It ended up being really good, but not exactly what I was looking for, especially the color. It was thick enough though, the thickness was provided by the onions... that was pretty good. 

 

Thank you!

post #6 of 19

Have you thought about using a roux?  You can get it dark then darken it with many different ingredients after it gets going. 

post #7 of 19

the picture made me think if the indian curries, where some of those are also very dark.

when I make them its just the spices , along with browning the meat well indeed.  sometimes tomatoes are added and stewed a long time too.

effect is comparable.

 

when thinking ethiopian stew, I once saw one which had peanutbutter added along with the spices and browning. makes a thick stew.

post #8 of 19

There're some pastes in Chinese cooking that are really dark. Tianmiangjiang, for instance, (the one used with Peking duck). Brown Chinese sauce, a dark soy-multi spiced sauce, is pretty dark also and very appropiate for poultry.

Gebe Gott uns allen, uns Trinkern, einen so leichten und so schönen Tod! Joseph Roth.
Reply
Gebe Gott uns allen, uns Trinkern, einen so leichten und so schönen Tod! Joseph Roth.
Reply
post #9 of 19

Roast chicken bones, skin and base veggies first, use purple carrots and onions, then add cold water medium heat to a low simmer to extract all the color and flavor. Likewise you can put the roasted base in a slow cooker overnight. You can also use roasted tomatoes and or paste to darken & thicken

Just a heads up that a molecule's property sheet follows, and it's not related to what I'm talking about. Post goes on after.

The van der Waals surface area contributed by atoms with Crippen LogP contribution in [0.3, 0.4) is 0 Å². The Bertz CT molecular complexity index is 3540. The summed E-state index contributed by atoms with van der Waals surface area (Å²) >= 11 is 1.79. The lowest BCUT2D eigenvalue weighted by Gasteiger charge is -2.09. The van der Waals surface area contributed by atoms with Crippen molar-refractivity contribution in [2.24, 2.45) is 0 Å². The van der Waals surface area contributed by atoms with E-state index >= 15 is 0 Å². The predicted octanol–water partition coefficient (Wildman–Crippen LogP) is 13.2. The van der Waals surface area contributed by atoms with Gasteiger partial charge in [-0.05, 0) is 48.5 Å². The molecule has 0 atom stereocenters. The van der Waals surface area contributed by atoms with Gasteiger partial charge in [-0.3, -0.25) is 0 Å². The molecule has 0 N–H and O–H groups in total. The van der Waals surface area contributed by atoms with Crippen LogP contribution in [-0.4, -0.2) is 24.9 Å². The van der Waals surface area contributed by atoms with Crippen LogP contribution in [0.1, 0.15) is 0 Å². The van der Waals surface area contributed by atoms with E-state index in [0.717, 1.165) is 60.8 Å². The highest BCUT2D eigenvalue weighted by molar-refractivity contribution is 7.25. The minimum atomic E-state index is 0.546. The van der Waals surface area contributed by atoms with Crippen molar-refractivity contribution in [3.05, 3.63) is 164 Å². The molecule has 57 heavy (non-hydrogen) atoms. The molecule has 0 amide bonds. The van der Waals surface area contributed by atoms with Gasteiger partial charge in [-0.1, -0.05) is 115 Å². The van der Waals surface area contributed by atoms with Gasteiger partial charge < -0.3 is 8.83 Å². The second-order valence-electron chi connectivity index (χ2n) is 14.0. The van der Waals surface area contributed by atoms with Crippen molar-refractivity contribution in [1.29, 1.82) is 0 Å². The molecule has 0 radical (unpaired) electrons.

Blitz the veggies to help thicken and reduce the amount of flour you need to, roast the flour as well.

 

There also is commercial roasted chicken demi glaze we use all the time, you can reduce to your desired consistency and color.

 

Hope that helped, 

 

 

Cheers!

 

EDG

"Ars Est Celare Artem"

 

True art, is to conceal art......

 

https://www.instagram.com/smokehouse_84/

Reply

"Ars Est Celare Artem"

 

True art, is to conceal art......

 

https://www.instagram.com/smokehouse_84/

Reply
post #10 of 19
Thread Starter 

Great, thank you all for all those suggestions! Interesting ones in there. I hadn't thought about using a roux for example. 

post #11 of 19

I know doro wat!

 

I have had Ethiopian food before, prepared by friends and at restaurants. It has been a mission of mine to some day make doro wat at home. A couple of weeks ago I tried making it myself with spices ordered from this site http://ethiopianspices.com. I ordered the berbere and mekelesha spices. The spices arrived in a few days and smelled so good.

 

I followed their recipe for Doro Wat. For the "korerima" I used green cardamom. For the paprika in the recipe I used Penzeys half-sharp paprika. The result was way better than I expected for a first try. It was as good as the doro wat I'd had before and that I craved.


Edited by OregonYeti - 9/28/13 at 7:42pm
post #12 of 19
Thread Starter 

Wow thanks Yeti for answering my thread!